چگونه می توان تامین کنندگان نوآورانه را تشخیص داد؟ شناسایی تامین کنندگان نوآورانه به عنوان مسئولیت جدید برای خرید
|کد مقاله||سال انتشار||مقاله انگلیسی||ترجمه فارسی||تعداد کلمات|
|19124||2006||11 صفحه PDF||سفارش دهید||محاسبه نشده|
Publisher : Elsevier - Science Direct (الزویر - ساینس دایرکت)
Journal : Industrial Marketing Management, Volume 35, Issue 8, November 2006, Pages 925–935
For companies operating under unfavorable macroeconomic conditions, such as high wage/high tax countries in central Europe, innovation has become a central theme for survival. If there is one thing that has changed in innovation management during the last decade, it is the growing reliance on external sources of technology. As a consequence, a new task for purchasing arises, as firms need to understand which suppliers actually do have high potential contributing to the innovativeness of the firm and which do not. This paper focuses on the conceptual basis and derives propositions on the nature of innovative suppliers: specialized, technically competent firms, located in the proximity of the buyer, being embedded in a trusted and intensive relationship are identified as having a higher probability to be the core innovative suppliers. These criteria can serve to refine strategic sourcing decisions and improve communication between engineering and purchasing professionals.
نتیجه گیری انگلیسی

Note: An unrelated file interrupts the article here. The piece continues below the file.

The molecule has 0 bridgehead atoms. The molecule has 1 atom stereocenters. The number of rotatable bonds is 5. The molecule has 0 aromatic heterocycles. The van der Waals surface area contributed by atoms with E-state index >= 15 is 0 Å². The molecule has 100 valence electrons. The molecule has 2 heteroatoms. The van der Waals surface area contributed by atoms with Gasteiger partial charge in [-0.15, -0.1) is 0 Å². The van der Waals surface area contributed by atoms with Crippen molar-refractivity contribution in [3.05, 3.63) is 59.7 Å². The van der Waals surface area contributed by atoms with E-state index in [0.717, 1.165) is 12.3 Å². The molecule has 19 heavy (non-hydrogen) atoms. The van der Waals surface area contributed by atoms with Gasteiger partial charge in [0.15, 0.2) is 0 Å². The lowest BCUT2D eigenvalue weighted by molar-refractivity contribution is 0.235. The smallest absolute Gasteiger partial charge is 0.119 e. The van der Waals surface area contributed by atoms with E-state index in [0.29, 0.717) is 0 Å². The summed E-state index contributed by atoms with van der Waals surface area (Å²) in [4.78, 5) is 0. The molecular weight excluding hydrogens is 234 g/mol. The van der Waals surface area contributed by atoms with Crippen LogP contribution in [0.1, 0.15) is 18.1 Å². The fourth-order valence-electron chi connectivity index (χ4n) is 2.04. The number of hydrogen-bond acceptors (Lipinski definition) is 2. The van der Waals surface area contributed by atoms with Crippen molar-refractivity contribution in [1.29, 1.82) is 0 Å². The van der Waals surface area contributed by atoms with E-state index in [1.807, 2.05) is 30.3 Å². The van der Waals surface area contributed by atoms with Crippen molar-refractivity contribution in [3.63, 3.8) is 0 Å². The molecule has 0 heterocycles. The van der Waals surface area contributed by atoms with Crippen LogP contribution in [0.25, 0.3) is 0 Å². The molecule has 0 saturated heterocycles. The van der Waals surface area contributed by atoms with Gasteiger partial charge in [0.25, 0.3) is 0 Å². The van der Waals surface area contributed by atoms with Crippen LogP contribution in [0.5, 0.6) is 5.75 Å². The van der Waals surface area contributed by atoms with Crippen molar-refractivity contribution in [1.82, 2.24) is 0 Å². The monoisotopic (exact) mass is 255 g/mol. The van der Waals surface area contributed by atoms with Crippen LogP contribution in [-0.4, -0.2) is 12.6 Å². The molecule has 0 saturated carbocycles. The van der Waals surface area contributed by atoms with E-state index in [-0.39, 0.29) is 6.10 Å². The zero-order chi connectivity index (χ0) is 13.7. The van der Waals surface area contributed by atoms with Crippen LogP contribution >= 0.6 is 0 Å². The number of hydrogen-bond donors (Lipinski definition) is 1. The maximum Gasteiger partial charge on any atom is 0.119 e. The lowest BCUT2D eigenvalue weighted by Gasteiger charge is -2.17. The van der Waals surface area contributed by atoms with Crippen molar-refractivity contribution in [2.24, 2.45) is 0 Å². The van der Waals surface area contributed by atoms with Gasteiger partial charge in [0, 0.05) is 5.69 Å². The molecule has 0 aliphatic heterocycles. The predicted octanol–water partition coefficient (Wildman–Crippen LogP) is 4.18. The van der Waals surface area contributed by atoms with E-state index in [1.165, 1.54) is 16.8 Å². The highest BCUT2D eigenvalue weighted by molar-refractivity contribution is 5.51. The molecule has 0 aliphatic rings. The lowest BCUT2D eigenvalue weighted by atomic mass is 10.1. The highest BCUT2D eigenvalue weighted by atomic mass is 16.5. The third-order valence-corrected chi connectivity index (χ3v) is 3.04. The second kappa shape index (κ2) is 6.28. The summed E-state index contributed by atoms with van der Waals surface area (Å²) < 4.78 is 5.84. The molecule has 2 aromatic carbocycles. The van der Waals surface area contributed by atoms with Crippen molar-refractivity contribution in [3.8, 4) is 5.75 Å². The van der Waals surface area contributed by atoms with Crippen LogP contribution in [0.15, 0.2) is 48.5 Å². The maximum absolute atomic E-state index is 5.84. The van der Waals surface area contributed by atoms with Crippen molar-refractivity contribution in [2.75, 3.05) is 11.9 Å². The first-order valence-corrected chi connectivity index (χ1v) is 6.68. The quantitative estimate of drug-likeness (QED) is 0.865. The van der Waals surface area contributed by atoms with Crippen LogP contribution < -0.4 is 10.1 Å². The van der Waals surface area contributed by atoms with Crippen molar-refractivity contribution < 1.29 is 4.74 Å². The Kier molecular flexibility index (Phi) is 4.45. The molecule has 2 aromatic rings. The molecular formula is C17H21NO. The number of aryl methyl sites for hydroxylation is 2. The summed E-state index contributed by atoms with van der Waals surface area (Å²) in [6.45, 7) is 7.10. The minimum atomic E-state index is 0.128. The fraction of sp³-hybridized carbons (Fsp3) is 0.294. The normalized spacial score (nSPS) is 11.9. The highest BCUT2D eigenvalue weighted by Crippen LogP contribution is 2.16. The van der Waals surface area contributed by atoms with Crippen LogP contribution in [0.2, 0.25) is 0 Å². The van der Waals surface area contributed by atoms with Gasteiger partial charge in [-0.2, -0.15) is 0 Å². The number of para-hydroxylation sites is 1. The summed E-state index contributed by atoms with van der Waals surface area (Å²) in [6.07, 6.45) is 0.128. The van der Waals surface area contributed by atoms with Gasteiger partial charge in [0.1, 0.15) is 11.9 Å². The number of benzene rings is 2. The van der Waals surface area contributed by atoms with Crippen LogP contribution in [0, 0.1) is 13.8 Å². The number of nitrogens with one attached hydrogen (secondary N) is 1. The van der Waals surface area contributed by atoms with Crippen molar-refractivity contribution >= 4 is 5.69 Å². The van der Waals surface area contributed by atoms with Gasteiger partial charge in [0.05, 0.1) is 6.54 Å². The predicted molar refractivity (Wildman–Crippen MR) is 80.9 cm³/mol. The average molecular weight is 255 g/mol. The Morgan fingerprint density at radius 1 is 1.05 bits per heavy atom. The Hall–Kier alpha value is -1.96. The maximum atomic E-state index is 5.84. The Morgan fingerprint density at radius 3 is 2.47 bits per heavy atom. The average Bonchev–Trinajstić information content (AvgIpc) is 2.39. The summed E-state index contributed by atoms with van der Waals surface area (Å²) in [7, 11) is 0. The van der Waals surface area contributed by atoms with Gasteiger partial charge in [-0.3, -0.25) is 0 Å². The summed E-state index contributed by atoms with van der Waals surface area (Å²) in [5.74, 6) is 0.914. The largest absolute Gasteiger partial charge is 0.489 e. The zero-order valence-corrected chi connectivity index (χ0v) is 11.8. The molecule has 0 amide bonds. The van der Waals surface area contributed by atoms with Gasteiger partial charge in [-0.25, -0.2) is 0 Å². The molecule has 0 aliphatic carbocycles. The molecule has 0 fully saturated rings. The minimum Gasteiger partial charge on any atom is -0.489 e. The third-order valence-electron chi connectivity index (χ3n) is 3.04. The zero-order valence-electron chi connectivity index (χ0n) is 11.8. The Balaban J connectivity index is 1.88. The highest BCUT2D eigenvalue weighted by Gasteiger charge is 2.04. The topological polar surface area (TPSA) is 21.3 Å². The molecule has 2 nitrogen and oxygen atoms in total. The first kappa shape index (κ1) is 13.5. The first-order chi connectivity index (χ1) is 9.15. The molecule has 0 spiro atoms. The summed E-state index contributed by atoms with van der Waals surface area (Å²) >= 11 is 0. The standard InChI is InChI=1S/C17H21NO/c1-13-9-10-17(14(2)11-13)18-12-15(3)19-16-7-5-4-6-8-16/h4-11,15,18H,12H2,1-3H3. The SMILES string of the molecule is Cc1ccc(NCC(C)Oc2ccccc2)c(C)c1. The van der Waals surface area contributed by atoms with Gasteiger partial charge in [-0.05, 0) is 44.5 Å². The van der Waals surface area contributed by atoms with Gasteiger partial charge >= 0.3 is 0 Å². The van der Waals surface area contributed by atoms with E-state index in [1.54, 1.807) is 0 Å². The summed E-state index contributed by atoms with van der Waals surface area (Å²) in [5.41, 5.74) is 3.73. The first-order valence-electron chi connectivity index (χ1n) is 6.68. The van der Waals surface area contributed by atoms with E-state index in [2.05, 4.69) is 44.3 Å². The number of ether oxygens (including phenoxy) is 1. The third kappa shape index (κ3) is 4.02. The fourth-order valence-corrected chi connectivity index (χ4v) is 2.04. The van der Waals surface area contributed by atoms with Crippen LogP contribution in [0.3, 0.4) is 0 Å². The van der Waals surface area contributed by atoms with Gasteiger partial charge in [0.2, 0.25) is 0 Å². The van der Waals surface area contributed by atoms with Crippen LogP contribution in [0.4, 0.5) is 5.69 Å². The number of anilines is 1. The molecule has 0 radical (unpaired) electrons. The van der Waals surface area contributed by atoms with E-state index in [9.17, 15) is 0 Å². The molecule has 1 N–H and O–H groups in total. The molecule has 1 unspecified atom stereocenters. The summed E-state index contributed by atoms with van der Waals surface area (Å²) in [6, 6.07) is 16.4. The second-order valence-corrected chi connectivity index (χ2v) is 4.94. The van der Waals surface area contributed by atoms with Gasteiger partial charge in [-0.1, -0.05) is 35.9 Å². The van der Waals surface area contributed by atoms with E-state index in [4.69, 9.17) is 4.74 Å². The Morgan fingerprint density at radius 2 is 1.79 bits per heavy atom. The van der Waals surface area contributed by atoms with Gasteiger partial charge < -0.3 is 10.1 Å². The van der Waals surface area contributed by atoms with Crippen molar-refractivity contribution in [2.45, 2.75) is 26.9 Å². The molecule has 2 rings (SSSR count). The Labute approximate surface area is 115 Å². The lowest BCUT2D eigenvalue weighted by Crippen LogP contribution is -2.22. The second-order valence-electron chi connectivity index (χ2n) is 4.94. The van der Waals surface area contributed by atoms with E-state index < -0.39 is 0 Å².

All eight propositions can serve as indicators for analyzing a firm's existing portfolio of suppliers, e.g. as part of a campaign to increase innovativeness or also with an exercise to reduce the number of suppliers. If the intention is to compare potential suppliers who are completely new, only P1–P3 and P6–P7 may be selected, because no relationship exists, so far, which thus cannot be part of the assessment. Based on the above discussion, focusing on the path following type of innovation, a picture of a supplier greatly advancing a firm's process of innovation matures: Ideally, it is a specialized, technically competent firm located in proximity to the buyer and taking part in a joint improvement and development program. An intensive and trusted relationship has evolved over a long period of time. Buyers may want to become the “preferred customer” of such valuable suppliers, ensuring their prime commitment, which “…implies that the manufacturer has to present itself as a kind of supplier to its supplier…” ( Wynstra et al., 2003, p. 74). However, analyzing the identified characteristics of innovative suppliers, one striking feature comes into view: there may be a limited choice in establishing innovative relationships on short notice. If a firm misses a competent supply base to which it is linked in long-term and trusted exchange relationships, it may first have to take the time to create it in order to enjoy continuous innovative input from the suppliers. Creating a network of innovation-suppliers is a new direction for supplier development programs. It also requires more long term planning for the supply base. Dissolving long-term relationships, on the other hand, may be paid for with a reduction on the level of the buyer's innovativeness. To prevent this effect, a buyer may find it helpful to distinguish between strategically relevant “innovation-suppliers” and easily replaceable “cost-suppliers” when analyzing the supply base. Both should be addressed by different means, the selection of innovation-suppliers including the above distilled criteria in addition to the more common price, quality and logistic evaluation criteria. Such an approach can also objectify the discussion between technical and commercial issues, often represented by engineering and purchasing personnel. Eventually, the findings also support the thesis derived from a resource based view of the firm that the proximate environment of a firm, including its network of innovative suppliers, can enhance – or limit – its competitiveness, thus being a valuable resource difficult to imitate ( Duschek, 2004, Dyer and Singh, 1998 and Steinle et al., 1998). These implications sum up the need of purchasing to expand its scope of analysis in supplier selection. Identifying suppliers that become innovative by collaborating with the buyer is a new task for strategic sourcing. Finally, lending empirical support to the picture of an innovative supplier as deduced above would be a logical next step in research. Regarding methodological issues on future research design, this could either be done by case study research or via a broad quantitative verification or a combination of the above. One form of quantitative confirmation could be to ask managers to indicate the criteria they use for choosing innovative suppliers or to indicate in how far they agree with the above developed propositions. However, it is not sure if the results of such a questionnaire would correctly identify the characteristics of innovative suppliers. Verma and Pullman (1998) undertook an experiment by asking purchasing managers to indicate their supplier selection criteria and then apply this to 16 experimental supplier selection situations. “The results indicate that although managers say that quality is the most important attribute for a supplier, they actually choose suppliers based largely on cost and delivery performance” (Verma & Pullman, 1998, p. 739). So, asking for selection criteria may rather illustrate the intentions of the person answering rather than reflecting the reality of choice. Therefore, it seems preferable to try to identify the characteristics of the most innovative suppliers that are already working for a firm. Such a design would also overcome one of the limitations of the main body of research in the field of supplier integration, namely the focus on single projects rather than a comprehensive view of suppliers (Wynstra et al., 2003). Moving away from a single project perspective would require the managers first to make up their minds as to who actually are their most innovative suppliers and then analyze their characteristics, maybe even contrasting them with the typical un-innovative supplier. A validated understanding of which suppliers are contributing with innovations and which are unlikely to do so paves the way for a constructive discussion between purchasing and engineering on supplier selection and ultimately offers a substantial contribution to a firm's competitive advantage: with a growing reliance on external partners for innovative solutions, privileged access to innovative suppliers stands at the core, being one of the characteristics for distinguishing between successful and less successful firms.